Just like you, I always buy books or look for articles that are advanced for my level coz I like to challenge myself. I even bought Reply 1997 even though I don’t understand Busan dialect at all. Haha! But after an hour of reading, I was able to learn a lot of phrases in Busan dialect with the help of a Korean friend from Busan. It’s so interesting. I guess it’s safe to say that in language learning, one must be willing to take some risk to acquire more knowledge.

      1. ahhhh everyone is buying reply 1997 D: D: I want too! Totally agree with you, risk taking and stepping out of the comfort zone is important!

    1. That is a great idea.
      At some point when I was learning English I was really curious about a book. I had a lot of difficulty reading it, but I was stubborn. I think that book alone had an inpact on my knowledge of English more than anything else.

      1. yeahh. I think 전우치 has the same impact for me! I realized that I improved a lot after reading it (and during the process)

    1. Can I just write down the part about challenging yourself on some sticky notes and place them all over the house? ‘Cause reading that always keeps me motivated. XD Thank you for posting this! I plan to read the articles you put there for the beginners once I finish some house cleaning. ^^ Responsibilities suck sometimes. XD

      1. Thanks for reading! Hope you will find those articles easier than you thought! 😀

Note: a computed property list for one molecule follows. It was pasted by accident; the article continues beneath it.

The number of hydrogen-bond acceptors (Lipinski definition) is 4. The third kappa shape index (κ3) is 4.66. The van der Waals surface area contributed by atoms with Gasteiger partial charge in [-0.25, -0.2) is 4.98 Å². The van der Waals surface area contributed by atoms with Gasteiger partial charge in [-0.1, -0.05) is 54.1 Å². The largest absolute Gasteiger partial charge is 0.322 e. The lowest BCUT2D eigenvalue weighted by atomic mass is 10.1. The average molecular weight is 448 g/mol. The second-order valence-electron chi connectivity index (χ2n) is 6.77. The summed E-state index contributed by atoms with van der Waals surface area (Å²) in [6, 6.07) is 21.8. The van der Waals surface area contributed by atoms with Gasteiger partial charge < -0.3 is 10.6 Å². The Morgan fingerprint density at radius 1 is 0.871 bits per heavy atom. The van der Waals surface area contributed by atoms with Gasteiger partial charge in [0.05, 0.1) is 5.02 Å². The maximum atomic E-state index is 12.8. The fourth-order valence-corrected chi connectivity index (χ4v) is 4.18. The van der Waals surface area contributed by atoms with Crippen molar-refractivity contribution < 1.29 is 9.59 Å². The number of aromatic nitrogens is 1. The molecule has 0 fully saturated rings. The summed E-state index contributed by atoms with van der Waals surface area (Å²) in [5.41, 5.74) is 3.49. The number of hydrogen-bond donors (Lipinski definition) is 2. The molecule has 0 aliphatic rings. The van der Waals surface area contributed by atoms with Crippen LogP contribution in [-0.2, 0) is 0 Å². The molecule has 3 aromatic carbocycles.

1. I actually just ordered the bigbang autobiography over the weekend because of Shanna’s previous blog posts about it. I know it’s going to take me forever to read it, but I’m excited for the challenge . Plus I’m a big G Dragon fan. 🙂

    1. hey Shanna! i just wanted to drop you a note after i finished reading your entire blog. yup, i started from the end and went backwards. it was a sort of palate cleanser for some mind-numbing paperwork i was doing. i learned a lot and i admire your can-do attitude towards self-learning. keep it up!

        • wow thanks!! Really made my day ^^ That was .. a lot that you had to read. I think there are 800 plus posts. o.O It’s been fun writing this blog and hope to see you here often! (:
    1. Yay! Thanks for the links, Shanna!
      I have one to share too:
      Probably many of you know already? I don’t know hahaha But there are some hard cartoons, some easy ones, it’s about trying out and finding some about your level… some time ago I was reading an easy one about a black dog, but it was sad, so I stopped reading u.u hahaha

      1. hahaha I get affected when I read sad stuff too D: Thanks for sharing the link!

    1. Thanks Shanna for the all the resources! 😀 I agree, i think the hardest part is to get out of your comfort zone to use korean! i think we rely too much on our native lanugage, i know i definitely do still. i feel like it’s to get away from it, but we have to use a different mindset right? I see you didn’t mention TTMIK 이야기 intermediate lessons! What is your opinion of those :D? and what level would you recommend for someone wanting to check it out ?